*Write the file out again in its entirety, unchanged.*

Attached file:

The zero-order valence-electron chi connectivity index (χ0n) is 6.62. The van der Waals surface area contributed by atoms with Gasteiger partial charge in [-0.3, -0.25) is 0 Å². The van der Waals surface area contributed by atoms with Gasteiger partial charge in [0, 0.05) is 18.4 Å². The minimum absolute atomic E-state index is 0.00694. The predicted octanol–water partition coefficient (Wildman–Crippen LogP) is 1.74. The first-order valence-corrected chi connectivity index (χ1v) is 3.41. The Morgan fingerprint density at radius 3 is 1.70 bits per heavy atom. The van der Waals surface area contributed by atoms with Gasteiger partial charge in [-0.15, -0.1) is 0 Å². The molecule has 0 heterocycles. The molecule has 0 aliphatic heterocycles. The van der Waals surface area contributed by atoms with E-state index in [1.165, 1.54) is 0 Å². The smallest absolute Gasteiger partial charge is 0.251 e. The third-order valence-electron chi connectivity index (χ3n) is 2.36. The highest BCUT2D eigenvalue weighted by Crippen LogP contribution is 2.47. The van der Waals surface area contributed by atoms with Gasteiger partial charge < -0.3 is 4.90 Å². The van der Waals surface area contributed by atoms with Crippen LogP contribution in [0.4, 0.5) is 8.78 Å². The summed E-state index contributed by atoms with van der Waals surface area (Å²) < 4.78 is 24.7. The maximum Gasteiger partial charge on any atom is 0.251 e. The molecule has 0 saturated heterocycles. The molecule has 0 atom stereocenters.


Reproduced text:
The zero-order valence-electron chi connectivity index (χ0n) is 6.62. The van der Waals surface area contributed by atoms with Gasteiger partial charge in [-0.3, -0.25) is 0 Å². The van der Waals surface area contributed by atoms with Gasteiger partial charge in [0, 0.05) is 18.4 Å². The minimum absolute atomic E-state index is 0.00694. The predicted octanol–water partition coefficient (Wildman–Crippen LogP) is 1.74. The first-order valence-corrected chi connectivity index (χ1v) is 3.41. The Morgan fingerprint density at radius 3 is 1.70 bits per heavy atom. The van der Waals surface area contributed by atoms with Gasteiger partial charge in [-0.15, -0.1) is 0 Å². The molecule has 0 heterocycles. The molecule has 0 aliphatic heterocycles. The van der Waals surface area contributed by atoms with E-state index in [1.165, 1.54) is 0 Å². The smallest absolute Gasteiger partial charge is 0.251 e. The third-order valence-electron chi connectivity index (χ3n) is 2.36. The highest BCUT2D eigenvalue weighted by Crippen LogP contribution is 2.47. The van der Waals surface area contributed by atoms with Gasteiger partial charge < -0.3 is 4.90 Å². The van der Waals surface area contributed by atoms with Crippen LogP contribution in [0.4, 0.5) is 8.78 Å². The summed E-state index contributed by atoms with van der Waals surface area (Å²) < 4.78 is 24.7. The maximum Gasteiger partial charge on any atom is 0.251 e. The molecule has 0 saturated heterocycles. The molecule has 0 atom stereocenters.